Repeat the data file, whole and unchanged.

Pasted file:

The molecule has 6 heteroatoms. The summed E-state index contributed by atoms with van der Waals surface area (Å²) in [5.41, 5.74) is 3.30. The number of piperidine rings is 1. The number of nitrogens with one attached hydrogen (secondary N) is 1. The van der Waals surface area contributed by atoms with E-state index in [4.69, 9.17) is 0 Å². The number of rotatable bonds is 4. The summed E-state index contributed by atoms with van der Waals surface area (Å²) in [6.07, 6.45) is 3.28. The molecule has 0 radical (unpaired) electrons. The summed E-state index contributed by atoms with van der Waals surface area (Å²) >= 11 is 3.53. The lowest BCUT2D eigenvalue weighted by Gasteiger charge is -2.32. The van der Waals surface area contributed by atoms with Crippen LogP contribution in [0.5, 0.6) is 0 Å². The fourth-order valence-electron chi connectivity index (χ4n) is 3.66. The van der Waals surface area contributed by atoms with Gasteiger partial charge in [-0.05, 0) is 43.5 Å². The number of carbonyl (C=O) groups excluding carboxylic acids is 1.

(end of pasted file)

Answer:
The molecule has 6 heteroatoms. The summed E-state index contributed by atoms with van der Waals surface area (Å²) in [5.41, 5.74) is 3.30. The number of piperidine rings is 1. The number of nitrogens with one attached hydrogen (secondary N) is 1. The van der Waals surface area contributed by atoms with E-state index in [4.69, 9.17) is 0 Å². The number of rotatable bonds is 4. The summed E-state index contributed by atoms with van der Waals surface area (Å²) in [6.07, 6.45) is 3.28. The molecule has 0 radical (unpaired) electrons. The summed E-state index contributed by atoms with van der Waals surface area (Å²) >= 11 is 3.53. The lowest BCUT2D eigenvalue weighted by Gasteiger charge is -2.32. The van der Waals surface area contributed by atoms with Crippen LogP contribution in [0.5, 0.6) is 0 Å². The fourth-order valence-electron chi connectivity index (χ4n) is 3.66. The van der Waals surface area contributed by atoms with Gasteiger partial charge in [-0.05, 0) is 43.5 Å². The number of carbonyl (C=O) groups excluding carboxylic acids is 1.